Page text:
Go to original story.

Guess what Colorado: The Front Range isn’t where you think it is

By Ryan Warner

Listen to the story

“The Front Range” is a term that people throw around all the time, but what does it really mean? Colorado wondered, and we found the answer.

Go to original story.

The Lumineers on fame, grief and how the band got its name

Produced by Stephanie Wolf

Listen to the story

Denver-based folk-rock band The Lumineers did some Googling while they were in our studio with Ryan Warner and found out they were a bigger deal than they thought. Lush musical interludes are sprinkled throughout this conversation, produced by ballet dancer-turned-radio-journalist Stephanie Wolf.

Go to original story.

An Alzheimer’s diagnosis can be a journey through self-discovery and determination

Produced by Andrea Dukakis

Listen to the story

Alzheimer's forced Rebecca Chopp to step down as chancellor at the University of Denver in 2019. But that was just the beginning of a life change that saw her embrace art, singing and a determination to raise awareness and to make sure she was in charge of her destiny, not the disease. In an interview produced by Andrea Dukakis, Colorado Matters’ longest-serving producer and host, Chopp shares how dementia is changing her life.

Go to original story.

How one Holocaust survivor found his way from Auschwitz to Boulder

By Michael de Yoanna

Listen to the story

Colorado Matters made a commitment to document the stories of local Holocaust survivors before those stories were lost forever. Walter Plywaski, of Boulder, offers a meditation on loss.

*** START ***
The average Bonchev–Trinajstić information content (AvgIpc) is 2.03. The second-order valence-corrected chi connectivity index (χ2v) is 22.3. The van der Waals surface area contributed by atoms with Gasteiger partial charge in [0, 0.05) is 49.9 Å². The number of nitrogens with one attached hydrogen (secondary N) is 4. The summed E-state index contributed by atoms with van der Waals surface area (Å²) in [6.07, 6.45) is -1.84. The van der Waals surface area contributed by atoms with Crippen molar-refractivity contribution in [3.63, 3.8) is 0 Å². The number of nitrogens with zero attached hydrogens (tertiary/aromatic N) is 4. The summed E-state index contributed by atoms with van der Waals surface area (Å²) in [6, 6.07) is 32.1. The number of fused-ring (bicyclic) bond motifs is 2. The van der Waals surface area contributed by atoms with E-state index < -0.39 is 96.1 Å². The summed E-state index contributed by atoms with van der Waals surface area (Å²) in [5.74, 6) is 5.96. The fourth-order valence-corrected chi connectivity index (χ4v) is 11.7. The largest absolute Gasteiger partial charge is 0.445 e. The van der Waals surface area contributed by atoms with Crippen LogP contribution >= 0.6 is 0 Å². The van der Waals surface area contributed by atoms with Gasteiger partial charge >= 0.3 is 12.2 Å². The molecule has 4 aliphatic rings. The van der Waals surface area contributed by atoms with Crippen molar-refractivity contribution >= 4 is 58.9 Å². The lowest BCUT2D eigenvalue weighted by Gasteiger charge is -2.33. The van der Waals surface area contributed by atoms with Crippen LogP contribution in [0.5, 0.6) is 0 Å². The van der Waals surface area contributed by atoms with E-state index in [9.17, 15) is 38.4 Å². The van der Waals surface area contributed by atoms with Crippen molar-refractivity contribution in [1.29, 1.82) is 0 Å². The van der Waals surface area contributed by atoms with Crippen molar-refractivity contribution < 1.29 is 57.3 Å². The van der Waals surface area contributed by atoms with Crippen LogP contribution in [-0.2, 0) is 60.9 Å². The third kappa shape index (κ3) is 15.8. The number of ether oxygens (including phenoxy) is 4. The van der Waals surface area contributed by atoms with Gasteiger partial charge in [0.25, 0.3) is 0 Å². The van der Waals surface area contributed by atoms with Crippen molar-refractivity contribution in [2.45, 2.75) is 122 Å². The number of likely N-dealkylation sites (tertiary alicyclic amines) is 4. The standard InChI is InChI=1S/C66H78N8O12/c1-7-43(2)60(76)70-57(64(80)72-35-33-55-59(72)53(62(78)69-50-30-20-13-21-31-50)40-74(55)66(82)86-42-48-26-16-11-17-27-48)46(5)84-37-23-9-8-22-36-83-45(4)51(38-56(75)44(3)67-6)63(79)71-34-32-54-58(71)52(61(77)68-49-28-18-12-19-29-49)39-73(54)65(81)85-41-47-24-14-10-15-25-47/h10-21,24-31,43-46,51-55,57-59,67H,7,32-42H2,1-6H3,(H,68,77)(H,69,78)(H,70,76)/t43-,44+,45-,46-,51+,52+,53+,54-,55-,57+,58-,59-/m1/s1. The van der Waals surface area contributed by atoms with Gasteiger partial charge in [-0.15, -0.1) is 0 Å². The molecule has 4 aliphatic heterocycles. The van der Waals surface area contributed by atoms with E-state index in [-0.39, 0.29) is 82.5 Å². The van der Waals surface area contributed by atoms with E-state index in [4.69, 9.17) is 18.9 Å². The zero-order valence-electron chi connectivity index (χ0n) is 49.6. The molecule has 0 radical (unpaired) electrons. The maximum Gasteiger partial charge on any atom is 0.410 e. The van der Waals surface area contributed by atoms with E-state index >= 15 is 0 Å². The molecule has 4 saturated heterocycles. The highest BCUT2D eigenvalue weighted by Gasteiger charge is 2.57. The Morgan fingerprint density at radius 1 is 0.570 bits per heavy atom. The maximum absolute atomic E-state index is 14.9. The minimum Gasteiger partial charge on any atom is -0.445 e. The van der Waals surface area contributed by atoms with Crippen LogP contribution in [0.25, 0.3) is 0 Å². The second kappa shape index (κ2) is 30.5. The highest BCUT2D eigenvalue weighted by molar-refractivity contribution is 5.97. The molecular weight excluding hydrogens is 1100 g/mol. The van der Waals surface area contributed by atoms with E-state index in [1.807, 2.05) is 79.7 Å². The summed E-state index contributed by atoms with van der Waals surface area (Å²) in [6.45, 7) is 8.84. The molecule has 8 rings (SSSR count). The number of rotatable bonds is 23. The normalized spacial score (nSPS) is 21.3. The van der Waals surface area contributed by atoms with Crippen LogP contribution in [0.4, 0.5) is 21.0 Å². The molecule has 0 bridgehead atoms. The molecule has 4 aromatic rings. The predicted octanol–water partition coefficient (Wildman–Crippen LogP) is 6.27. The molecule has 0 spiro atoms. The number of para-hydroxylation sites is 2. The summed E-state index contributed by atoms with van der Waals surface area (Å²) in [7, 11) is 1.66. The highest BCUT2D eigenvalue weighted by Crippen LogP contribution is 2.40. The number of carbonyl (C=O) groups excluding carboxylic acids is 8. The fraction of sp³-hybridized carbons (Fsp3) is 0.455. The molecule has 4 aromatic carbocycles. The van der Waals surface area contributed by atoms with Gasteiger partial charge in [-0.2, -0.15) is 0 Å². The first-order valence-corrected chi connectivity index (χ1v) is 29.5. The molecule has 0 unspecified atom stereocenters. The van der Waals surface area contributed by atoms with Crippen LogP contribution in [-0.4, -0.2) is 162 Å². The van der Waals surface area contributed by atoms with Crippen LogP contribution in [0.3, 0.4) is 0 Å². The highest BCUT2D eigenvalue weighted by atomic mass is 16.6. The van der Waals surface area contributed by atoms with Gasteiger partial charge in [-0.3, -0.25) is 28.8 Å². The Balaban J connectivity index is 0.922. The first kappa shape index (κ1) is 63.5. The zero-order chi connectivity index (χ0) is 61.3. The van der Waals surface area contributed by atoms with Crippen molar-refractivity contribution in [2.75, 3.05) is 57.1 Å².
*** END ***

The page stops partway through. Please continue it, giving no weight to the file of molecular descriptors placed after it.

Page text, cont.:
Go to original story.

Golden isn’t named for gold (and other stories about Colorado place names)

By Ryan Warner

Listen to the story

Jules Verne’s 1864 novel “A Journey to the Center of the Earth” makes a surprise appearance in this conversation about how places in Colorado got their names.

Go to original story.

When segregation ruled Colorado baseball

By Zachary Barr

Listen to the story

The Brown Bombers were an all-Black baseball team that shook up Colorado Springs and won the city league championship. Two members of the team, Joe Morgan and Jesse Vaughan, recall the summer of 1949 in this conversation produced by Zachary Barr.

Go to original story.

Here’s what happened: my hairy sister

By Andrea Dukakis

Listen to the story

We asked Coloradans to tell us their wildest true stories in our series, “Here’s What Happened.” Andrea Dukakis found a woman who grew up with a chimpanzee. Need we say more?!

Go to original story.

‘The thing that makes this feel different now is everyone’s listening’: portraits of Denver protesters

By Kendelyn Ouellette and Avery Lill

Listen to the story

Thousands have protested in front of Colorado's Capitol in the weeks following the death of George Floyd. The sizes of the crowds and the specific demands have varied, but the themes of social justice and racial equity are constant.

George Floyd was buried in Houston on June 9. Before the vigil held for him in Denver's Civic Center Park, photographer Kendelyn Ouellette took portraits of those who attended. Each person offered their perspective on the momentum of the movement.

Go to original story.

You care.

You want to know what is really going on these days, especially in Colorado. We can help you keep up.  The Lookout is a free, daily email newsletter with news and happenings from all over Colorado. Sign up here and we will see you in the morning!